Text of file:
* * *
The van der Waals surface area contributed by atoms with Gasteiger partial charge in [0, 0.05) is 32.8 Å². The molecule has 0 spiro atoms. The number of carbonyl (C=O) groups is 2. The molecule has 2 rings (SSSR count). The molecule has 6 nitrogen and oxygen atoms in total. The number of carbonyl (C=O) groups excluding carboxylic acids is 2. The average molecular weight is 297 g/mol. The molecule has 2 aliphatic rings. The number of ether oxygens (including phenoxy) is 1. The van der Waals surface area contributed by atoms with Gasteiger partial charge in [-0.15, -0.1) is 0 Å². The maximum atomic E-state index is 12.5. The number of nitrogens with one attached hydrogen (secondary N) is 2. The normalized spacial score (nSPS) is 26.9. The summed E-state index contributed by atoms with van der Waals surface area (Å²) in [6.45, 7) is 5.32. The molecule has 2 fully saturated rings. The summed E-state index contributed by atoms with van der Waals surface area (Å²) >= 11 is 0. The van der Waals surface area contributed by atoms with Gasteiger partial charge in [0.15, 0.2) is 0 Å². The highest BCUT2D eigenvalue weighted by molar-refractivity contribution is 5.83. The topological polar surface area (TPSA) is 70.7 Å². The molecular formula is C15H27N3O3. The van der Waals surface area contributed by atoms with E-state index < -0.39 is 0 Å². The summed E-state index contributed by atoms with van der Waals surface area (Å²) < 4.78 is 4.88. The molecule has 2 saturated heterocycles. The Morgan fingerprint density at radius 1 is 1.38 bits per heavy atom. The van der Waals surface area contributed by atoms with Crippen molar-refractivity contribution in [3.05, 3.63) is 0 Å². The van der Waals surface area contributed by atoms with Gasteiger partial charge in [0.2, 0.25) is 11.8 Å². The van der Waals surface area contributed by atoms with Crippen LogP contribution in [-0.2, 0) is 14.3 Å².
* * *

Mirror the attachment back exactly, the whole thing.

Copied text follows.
The van der Waals surface area contributed by atoms with Gasteiger partial charge in [0, 0.05) is 32.8 Å². The molecule has 0 spiro atoms. The number of carbonyl (C=O) groups is 2. The molecule has 2 rings (SSSR count). The molecule has 6 nitrogen and oxygen atoms in total. The number of carbonyl (C=O) groups excluding carboxylic acids is 2. The average molecular weight is 297 g/mol. The molecule has 2 aliphatic rings. The number of ether oxygens (including phenoxy) is 1. The van der Waals surface area contributed by atoms with Gasteiger partial charge in [-0.15, -0.1) is 0 Å². The maximum atomic E-state index is 12.5. The number of nitrogens with one attached hydrogen (secondary N) is 2. The normalized spacial score (nSPS) is 26.9. The summed E-state index contributed by atoms with van der Waals surface area (Å²) in [6.45, 7) is 5.32. The molecule has 2 fully saturated rings. The summed E-state index contributed by atoms with van der Waals surface area (Å²) >= 11 is 0. The van der Waals surface area contributed by atoms with Gasteiger partial charge in [0.15, 0.2) is 0 Å². The highest BCUT2D eigenvalue weighted by molar-refractivity contribution is 5.83. The topological polar surface area (TPSA) is 70.7 Å². The molecular formula is C15H27N3O3. The van der Waals surface area contributed by atoms with E-state index < -0.39 is 0 Å². The summed E-state index contributed by atoms with van der Waals surface area (Å²) < 4.78 is 4.88. The molecule has 2 saturated heterocycles. The Morgan fingerprint density at radius 1 is 1.38 bits per heavy atom. The van der Waals surface area contributed by atoms with Crippen molar-refractivity contribution in [3.05, 3.63) is 0 Å². The van der Waals surface area contributed by atoms with Gasteiger partial charge in [0.2, 0.25) is 11.8 Å². The van der Waals surface area contributed by atoms with Crippen LogP contribution in [-0.2, 0) is 14.3 Å².